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Police Investigating Skimmer Found at West Hartford Gas Station

West Hartford Police are investigating a skimming device found at a Sunoco gas station on New Britain Avenue.

Example of a skimmer hidden inside a gas pump. Public domain image

Example of a skimmer hidden inside a gas pump. Public domain image

By Ronni Newton

West Hartford Police were contacted just after 3 p.m. Thursday when a technician repairing a gas pump discovered a skimmer, and are issuing a warning to consumers to look out for the devices.

According to police, management of the gas station, a Sunoco located at 956 New Britain Ave. in West Hartford, had taken a pump out of service several days earlier due to problems with the operation of the card reader.

Police said that a technician who had been called to repair the machine found the skimming device.

West Hartford Police have seized the device as evidence and are investigating.

Although skimming devices are often hard to detect, police have also issued information about the devices and what consumers should watch out for.

According to West Hartford Police Lt. Eric Rocheleau, there are many types of skimming devices, all of which collect credit and debit card information. Some use Bluetooth or other technology, allowing the information to be retrieved remotely, while others require someone to physically remove the skimmer in order to get the information.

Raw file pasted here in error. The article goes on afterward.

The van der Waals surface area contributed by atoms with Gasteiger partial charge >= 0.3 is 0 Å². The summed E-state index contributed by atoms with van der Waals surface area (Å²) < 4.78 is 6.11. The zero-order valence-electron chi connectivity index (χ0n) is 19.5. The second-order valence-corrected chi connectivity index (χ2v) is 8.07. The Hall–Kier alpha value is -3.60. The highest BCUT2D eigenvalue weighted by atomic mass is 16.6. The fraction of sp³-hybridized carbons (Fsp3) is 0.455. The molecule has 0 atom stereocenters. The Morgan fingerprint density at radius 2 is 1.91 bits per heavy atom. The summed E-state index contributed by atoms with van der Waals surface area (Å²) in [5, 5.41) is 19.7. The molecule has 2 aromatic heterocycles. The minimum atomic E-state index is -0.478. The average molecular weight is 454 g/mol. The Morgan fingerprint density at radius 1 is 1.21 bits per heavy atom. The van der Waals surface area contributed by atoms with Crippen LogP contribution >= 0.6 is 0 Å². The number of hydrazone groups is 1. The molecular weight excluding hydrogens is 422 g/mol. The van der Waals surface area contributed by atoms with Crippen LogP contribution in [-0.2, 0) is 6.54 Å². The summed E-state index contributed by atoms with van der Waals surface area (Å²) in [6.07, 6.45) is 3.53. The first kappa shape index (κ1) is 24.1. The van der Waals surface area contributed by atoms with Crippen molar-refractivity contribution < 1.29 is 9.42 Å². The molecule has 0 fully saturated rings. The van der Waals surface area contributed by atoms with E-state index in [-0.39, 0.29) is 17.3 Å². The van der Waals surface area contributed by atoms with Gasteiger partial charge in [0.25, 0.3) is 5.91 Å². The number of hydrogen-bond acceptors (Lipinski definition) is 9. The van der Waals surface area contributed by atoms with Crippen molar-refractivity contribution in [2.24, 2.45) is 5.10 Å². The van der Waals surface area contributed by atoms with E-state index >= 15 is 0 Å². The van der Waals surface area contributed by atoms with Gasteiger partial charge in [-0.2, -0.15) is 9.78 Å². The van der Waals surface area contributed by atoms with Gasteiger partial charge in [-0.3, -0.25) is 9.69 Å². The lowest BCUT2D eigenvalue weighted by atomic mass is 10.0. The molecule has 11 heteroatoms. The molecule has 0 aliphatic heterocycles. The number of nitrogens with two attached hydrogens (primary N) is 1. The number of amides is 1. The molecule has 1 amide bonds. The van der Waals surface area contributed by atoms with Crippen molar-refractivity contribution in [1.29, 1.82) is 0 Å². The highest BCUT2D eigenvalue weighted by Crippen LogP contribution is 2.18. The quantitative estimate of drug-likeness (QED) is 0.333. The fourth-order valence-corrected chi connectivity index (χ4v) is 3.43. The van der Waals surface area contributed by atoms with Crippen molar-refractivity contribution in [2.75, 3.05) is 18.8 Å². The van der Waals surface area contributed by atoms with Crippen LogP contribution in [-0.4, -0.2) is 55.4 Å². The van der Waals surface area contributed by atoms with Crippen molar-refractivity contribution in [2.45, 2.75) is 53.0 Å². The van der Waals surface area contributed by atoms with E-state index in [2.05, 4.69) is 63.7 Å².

The most common locations for skimmers are ATMs and gas stations, but they can be attached to any credit card reader, Rocheleau said in an email. Skimmers can be placed inside the machine where they are are virtually invisible, or over the faceplate of the credit card machine. The devices that cover the faceplate are still difficult to recognize, he said.

“It is always a good idea to use a business you are familiar with and note any changes in equipment as well as loose or poor fitting parts. Machines that don’t appear to be working correctly or don’t smoothly accept cards should be reported. Consumers should also look for seals that have been tampered with at gas pumps. When in doubt report it,” said Rocheleau.

West Hartford tech expert David Ryan Polgar was interviewed by NBC Connecticut in 2015 about how consumers can protect themselves from the devices.

More information, including images of what some of the skimming devices look like, can be found in this article by internet and security news expert Brian Krebs.

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